How and when did you four poets decide to form the poetry super group forWord?
TOMORROW, innovative and energetic spoken word collective ForWord will take the [common ground] stage as part of our March 1st “MERGING MICS” collaboration show with Tuesday Night Project— rumor has it, they’ll be performing some new work. The four-member crew took some time to share about the importance of art+community in their lives:
I love Hip Hop. With that being said, I’ve experienced art playing a significant role in my community. I grew up amongst those who used pencils, microphones, sidewalks, cardboards, aerosol cans, city walls, vinyl records, and mixers to get through the day. Honestly, I was never a master of the four elements, but a sheet of paper and a sharpened pencil went a long way. When I stepped into the open mic scene, I was exposed to not only emcees, but singers, musicians, and poets who all valued the freedom of self-expression. While some nailed high notes and others jammed on guitars, it was through spoken word poetry where I found myself and was able to meet so many good folks during high school, college, and still now. In this community, art is more than a role for me, for us. It is the reason to live. This community I live in and love so much is art expressed.
I think art has been a really effective way to communicate within the community, especially for those who are not comfortable articulating in plain language their feelings and concerns. I feel really lucky to have spaces like TNP and cg— spaces for people to gather, share stories and ideas, connect, and grow together. When they can come together in spaces like TNP and cg and one can feel a part of that, it just feels like you’re a part of something bigger, working toward something bigger than yourself and that’s kind of nice to think about.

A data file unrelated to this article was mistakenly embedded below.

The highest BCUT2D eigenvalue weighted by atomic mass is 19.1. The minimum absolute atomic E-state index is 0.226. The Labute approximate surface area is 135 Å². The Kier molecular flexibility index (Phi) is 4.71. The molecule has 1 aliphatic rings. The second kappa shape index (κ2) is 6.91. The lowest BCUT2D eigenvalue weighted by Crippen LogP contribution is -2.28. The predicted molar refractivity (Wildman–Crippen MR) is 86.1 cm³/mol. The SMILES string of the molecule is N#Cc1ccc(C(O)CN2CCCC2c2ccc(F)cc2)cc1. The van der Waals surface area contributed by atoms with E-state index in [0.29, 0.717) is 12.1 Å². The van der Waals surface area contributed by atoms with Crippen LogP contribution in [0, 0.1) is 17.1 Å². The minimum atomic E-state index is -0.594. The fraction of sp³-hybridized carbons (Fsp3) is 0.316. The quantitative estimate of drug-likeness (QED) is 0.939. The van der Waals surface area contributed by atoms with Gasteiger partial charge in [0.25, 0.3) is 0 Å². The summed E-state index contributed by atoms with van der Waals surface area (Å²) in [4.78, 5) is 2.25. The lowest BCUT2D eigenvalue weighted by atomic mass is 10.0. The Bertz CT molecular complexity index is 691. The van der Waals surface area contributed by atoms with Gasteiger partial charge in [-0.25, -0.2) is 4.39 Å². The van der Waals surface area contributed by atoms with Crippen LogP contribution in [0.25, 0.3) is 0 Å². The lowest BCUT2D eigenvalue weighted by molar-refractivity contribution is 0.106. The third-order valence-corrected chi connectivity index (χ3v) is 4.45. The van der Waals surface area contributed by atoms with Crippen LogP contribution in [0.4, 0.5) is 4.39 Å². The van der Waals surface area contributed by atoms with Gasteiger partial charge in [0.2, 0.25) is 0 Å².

The best, and perhaps most convenient, aspect of art is that it’s accessible to everyone. By accessible, I mean it can be enjoyed both as a spectator and a participant. Even further, it is emotionally appealing to the masses and, with respect to the APIA community, has been a vessel for increasing our visibility in the mainstream. The more Asian faces I see on the screen, the more I remember and am self-affirmed: we exist!
Art offers a new avenue to express yourself. There are times when pictures, photographs, dance, paintings/murals, music, and poetry/spoken word hold the attention of an audience longer than a regular conversation. We can utilize that time to talk about politics, world issues, life or whatever else. In the APIA community, and any community for that matter, art is utilized as a way to bring issues that are affecting us into the forefront of the mainstream conversation.
Our “MERGING MICS” show is tomorrow! Bring a friend or ten, and RSVP here. See you soon!
Photo: ForWord on stage at our June 2011 show. Credit: Scott Chan
YES! We will be here tomorrow! See YOU there? Please? =).
We are forWord, an arts collective with an emphasis on spoken word and creative writing. We aspire to encourage self expression, connect with other poets, and improve our creative skills in the process.
Susan Diep, Eddy M. Gana, Jr.,
Mark Maza, and Stephanie Sajor
Unless otherwise indicated, all materials on these pages are copyrighted by forWord. All rights reserved. No part of these pages, either text or image may be used for any purpose other than personal use. Therefore, reproduction, modification, storage in a retrieval system or retransmission, in any form or by any means, electronic, mechanical or otherwise, for reasons other than personal use, is strictly prohibited without prior written permission.